top of page

Redefining Knowledge Management: Adding an Emotional Component to the Formal Definition

1 October 2022
Dr. Moria Levy
the word Definition

For many years the KM society held an interesting debate about the definition of knowledge management.

In the first decade, people didn't really agree on its scope, some including only knowledge-in-our-heads, others also adding documented knowledge as part of what this discipline deals with.

The next decade focused on how to turn our shared understanding of knowledge management into one sentence that holds it all. I remember a post titled "47 definitions of knowledge management and still counting". Study books included a series of possible definitions. They were all proper, each highlighting another perspective of KM.

In 2018, ISO30401 was published, including a concise definition: "management with regard to knowledge."

This new definition was very accurate; however, it hardly added clarity. Two notes were added to this definition, yet the fog remained.

A few months ago, we published an amendment to 30401, including new and improved definitions. KM was redefined as:

"Holistic, cross-functional discipline and set of practices, focused on knowledge, that improve organizational performance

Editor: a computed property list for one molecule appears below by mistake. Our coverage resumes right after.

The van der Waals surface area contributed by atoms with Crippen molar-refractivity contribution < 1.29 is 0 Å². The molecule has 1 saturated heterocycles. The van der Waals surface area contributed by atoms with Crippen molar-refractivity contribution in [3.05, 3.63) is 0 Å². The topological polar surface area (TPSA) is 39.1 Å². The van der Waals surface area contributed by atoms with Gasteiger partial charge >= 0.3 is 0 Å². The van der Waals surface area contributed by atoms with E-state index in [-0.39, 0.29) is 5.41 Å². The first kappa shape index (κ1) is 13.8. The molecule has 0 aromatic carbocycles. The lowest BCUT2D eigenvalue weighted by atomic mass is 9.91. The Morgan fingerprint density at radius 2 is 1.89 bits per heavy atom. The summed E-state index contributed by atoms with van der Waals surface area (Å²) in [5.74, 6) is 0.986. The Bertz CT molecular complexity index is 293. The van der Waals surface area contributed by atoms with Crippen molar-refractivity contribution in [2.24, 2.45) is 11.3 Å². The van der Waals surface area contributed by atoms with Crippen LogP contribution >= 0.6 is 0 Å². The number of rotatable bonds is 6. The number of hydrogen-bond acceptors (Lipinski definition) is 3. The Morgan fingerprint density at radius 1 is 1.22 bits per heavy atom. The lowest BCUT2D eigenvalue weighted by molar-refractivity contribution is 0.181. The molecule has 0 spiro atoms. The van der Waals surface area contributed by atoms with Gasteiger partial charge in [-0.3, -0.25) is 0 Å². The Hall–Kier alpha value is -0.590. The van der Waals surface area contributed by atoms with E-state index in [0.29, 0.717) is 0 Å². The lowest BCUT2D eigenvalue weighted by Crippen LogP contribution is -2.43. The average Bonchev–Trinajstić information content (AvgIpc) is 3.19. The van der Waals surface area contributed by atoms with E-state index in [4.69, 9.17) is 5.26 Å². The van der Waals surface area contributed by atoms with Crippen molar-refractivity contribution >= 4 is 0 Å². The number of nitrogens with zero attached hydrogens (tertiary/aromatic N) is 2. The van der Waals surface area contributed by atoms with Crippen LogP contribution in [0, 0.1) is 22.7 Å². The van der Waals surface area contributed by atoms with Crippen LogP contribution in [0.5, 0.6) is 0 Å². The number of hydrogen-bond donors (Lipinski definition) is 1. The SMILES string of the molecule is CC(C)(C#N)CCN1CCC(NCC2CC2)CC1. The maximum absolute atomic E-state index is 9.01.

Note: Knowledge management includes, but is not limited to, the creation, acquisition, application, maintenance, sharing, and protection of knowledge to create organizational value."

So now we could sleep better. A shared definition exists, published by a formal and respectful institute, and not too many will argue about its accuracy or clarity.

Well... not exactly. It was all in it- but the soul. Reading this definition, one could understand, but less sense KM.

And that is where I want to come up with a suggestion: Let's keep this formal definition. It is required, and having one source is essential.

However, let us add an alternative, non-formal definition of KM, adding the emotional component into this equation.

I suggest a first draft of this alternative definition:

"knowledge management is understanding the importance of knowledge as a main asset and key to success, therefore handling it wisely, with care and tender."

Additional ideas are more than welcome.

 This post was initially published in LinkedIn

bottom of page